Do you remember the kids who could seemingly do anything in backyard football?
Karlos Dansby was that kid.
The only difference is he did it in a college football bowl game instead of at recess.
Karlos Dansby’s Assisted INT vs. North Carolina
The Auburn Tigers and North Carolina Tar Heels were squaring off in the 2001 Peach Bowl on ESPN. The Georgia Dome in Atlanta, Georgia was scattered with navy, orange and tar-heel blue.
UNC held a 10-0 lead and was driving at the end of the first half. Quarterback Darian Durant was looking to put another touchdown on the board.
He went into play action and looked for an open man while rolling to his right. He made a pass-rusher miss before he fired to a receiver on the sideline. There’s just one problem.
Auburn linebacker Karlos Dansby jumped the passing lane to make the interception. Now, he had a problem of his own. He was falling out of bounds. He wasn’t sure if he could maintain possession. So what did he do? He tossed it to fellow linebacker Dontarrious Thomas, who advanced the ball toward midfield.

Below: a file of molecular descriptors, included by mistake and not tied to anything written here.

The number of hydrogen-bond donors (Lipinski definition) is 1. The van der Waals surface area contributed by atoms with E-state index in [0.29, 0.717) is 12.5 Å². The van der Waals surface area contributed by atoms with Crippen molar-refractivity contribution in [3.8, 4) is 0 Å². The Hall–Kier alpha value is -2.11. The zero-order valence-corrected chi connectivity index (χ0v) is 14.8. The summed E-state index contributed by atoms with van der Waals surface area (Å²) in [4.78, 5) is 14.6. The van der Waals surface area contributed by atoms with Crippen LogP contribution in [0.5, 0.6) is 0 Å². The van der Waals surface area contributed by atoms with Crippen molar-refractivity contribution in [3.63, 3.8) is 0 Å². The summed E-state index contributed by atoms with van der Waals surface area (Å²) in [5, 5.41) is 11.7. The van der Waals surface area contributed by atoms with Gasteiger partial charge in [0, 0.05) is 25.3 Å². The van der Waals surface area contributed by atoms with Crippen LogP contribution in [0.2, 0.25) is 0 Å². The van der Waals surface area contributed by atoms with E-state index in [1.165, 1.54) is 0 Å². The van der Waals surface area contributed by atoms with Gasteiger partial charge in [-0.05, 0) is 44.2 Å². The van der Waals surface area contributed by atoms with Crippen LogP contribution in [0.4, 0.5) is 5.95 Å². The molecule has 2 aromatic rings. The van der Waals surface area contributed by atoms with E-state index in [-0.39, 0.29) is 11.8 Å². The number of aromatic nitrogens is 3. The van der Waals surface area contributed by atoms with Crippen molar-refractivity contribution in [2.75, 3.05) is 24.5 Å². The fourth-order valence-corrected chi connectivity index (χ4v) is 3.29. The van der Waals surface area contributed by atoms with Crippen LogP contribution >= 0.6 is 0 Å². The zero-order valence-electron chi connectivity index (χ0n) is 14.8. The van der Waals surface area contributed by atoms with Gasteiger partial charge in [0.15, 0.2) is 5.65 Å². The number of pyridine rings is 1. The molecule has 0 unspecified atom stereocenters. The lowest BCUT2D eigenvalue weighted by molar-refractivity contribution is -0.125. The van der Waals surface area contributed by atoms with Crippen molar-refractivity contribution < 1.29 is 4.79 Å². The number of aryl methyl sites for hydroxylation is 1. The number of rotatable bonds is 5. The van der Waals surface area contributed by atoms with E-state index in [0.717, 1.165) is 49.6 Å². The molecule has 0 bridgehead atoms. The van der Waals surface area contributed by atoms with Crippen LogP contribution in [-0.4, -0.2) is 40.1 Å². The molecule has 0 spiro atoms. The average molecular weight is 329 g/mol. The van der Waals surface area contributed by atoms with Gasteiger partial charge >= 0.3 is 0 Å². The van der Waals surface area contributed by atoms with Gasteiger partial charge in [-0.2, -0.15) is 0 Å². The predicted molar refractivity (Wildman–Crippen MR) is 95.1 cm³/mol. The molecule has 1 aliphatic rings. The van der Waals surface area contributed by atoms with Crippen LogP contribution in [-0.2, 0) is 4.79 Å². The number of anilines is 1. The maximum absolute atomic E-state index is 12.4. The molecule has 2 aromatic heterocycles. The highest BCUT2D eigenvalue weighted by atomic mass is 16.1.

It’s the alley and the oop. The set and the spike. The pitch and the catch. The falling out of bounds and somehow finding your teammate.
Dansby’s play baffled the referees. They all huddled to confer.
“Ugh, what just happened?” the side judge likely asked.
They all shrugged their shoulders. A few minutes later the group of zebras ruled that it was an interception but penalized Dansby for an illegal forward pass.
Forward pass, schmorward pass. Do style points mean anything anymore?
Dansby led the Southeastern Conference in interceptions that year with five, as a linebacker nonetheless. Pretty impressive, though his postseason pick was made for the highlight reel.
Auburn ended up losing the game 16-10. However, there was a reason for optimism. Head coach Tommy Tuberville knew he had a special player on his hands. Dansby?a Birmingham, Alabama native?was only a sophomore, and the schoolyard play was a preview of the first-team All-American season he would have a few years later.
It’s one of the many great plays from one of the all-time greats in Auburn school history.